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THE POPULAR SCIENCE MONTHLY.

SAVAGERY AND SURVIVALS.
By J. WILLIAM BLACK, Ph. D.,

ASSOCIATE PROFESSOR OF POLITICAL ECONOMY IN OBERLIN COLLEGE.

MR. EDWARD A. FREEMAN, the eminent English historian, has given us a short and popular definition of history in the phrase, "History is past politics." While it is true that history includes past politics, and that the political events of to-day become the history of to-morrow, we must acknowledge that the province of history is more extensive than is indicated in this pithy phrase if we are ready to admit, as it seems we should, that the highest end of history is ethical and social, and not merely political.

We can not say that history is limited for its materials to written records; nor do we agree with Morrison,[1] who says that history is simply literature, and begins with the historical books of the Old Testament.

We really commence our study of history with the first traces of man's presence upon this earth. His bones are to us not only of physiological but of historical importance. His tools, implements, ornaments, and relics are historical records.

Formerly history was altogether written on the artistic plan. We find that many of the most prominent Greek and Roman writers continually sacrificed the truth to literary finish. Since the middle of this century our conception of history has greatly changed. We regard history as a science, and employ scientific methods in our treatment of historical data. Herodotus's conception of history comes to us again in a new light—"ἱστορία," meaning a learning by investigation.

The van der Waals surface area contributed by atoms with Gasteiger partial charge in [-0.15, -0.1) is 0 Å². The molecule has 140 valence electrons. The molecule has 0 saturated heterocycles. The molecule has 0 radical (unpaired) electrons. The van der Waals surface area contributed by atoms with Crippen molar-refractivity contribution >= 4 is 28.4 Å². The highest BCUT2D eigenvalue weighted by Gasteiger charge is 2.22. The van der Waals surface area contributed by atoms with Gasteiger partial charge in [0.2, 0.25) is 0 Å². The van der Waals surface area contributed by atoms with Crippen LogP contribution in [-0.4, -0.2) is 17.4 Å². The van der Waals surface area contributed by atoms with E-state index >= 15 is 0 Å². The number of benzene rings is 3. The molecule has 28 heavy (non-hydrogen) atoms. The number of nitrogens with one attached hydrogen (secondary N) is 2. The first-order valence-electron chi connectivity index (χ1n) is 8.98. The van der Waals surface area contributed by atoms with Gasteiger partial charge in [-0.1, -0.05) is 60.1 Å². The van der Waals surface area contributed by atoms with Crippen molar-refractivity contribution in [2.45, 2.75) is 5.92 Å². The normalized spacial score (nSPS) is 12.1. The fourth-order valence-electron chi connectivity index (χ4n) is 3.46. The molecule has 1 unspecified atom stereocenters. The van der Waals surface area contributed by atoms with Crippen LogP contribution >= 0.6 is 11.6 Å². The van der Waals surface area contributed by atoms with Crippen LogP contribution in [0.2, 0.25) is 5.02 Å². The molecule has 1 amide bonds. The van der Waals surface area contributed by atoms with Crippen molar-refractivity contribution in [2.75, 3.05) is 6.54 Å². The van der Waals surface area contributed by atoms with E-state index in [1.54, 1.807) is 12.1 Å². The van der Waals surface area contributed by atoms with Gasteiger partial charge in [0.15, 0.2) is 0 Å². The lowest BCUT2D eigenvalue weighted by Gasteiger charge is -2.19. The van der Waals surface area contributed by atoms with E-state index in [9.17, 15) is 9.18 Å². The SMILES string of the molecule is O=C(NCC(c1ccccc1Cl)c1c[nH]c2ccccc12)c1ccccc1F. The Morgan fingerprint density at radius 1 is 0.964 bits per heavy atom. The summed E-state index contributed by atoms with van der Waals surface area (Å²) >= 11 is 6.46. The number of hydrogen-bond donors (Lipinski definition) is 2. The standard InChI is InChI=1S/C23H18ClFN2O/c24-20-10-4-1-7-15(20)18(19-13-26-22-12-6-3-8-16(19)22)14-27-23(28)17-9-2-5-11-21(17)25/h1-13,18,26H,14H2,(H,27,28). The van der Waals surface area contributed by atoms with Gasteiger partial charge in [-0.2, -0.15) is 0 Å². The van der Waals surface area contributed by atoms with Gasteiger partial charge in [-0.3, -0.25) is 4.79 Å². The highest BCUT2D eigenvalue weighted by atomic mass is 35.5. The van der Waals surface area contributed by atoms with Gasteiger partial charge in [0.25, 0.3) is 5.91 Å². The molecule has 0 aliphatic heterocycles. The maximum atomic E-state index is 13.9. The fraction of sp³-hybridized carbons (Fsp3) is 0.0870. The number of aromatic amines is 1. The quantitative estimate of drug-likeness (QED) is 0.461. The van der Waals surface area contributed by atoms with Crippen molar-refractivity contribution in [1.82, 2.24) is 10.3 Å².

The study of history conveys to us a knowledge of the intimate connection existing between the past and the present. Much of our material for historical investigation we find not in the past, but in living and present things. Archæology will demonstrate this to us. Thanks to the recent discoveries and excavations of the archæologists of the Capitoline Hill, the history of Rome has been entirely rewritten since the French Revolution. How much new light the study of institutions in the primitive times and among the peoples of to-day, whose development has not kept pace with our own, throws upon the origin of the state and of many of our own social institutions!

History brings to us a knowledge of the past to aid us in the settlement of present problems; and so Droysen's ideal comes to us as the highest and best conception of history. "History," he


  1. Encyclopædia Britannica, article History, by J. C. Morrison.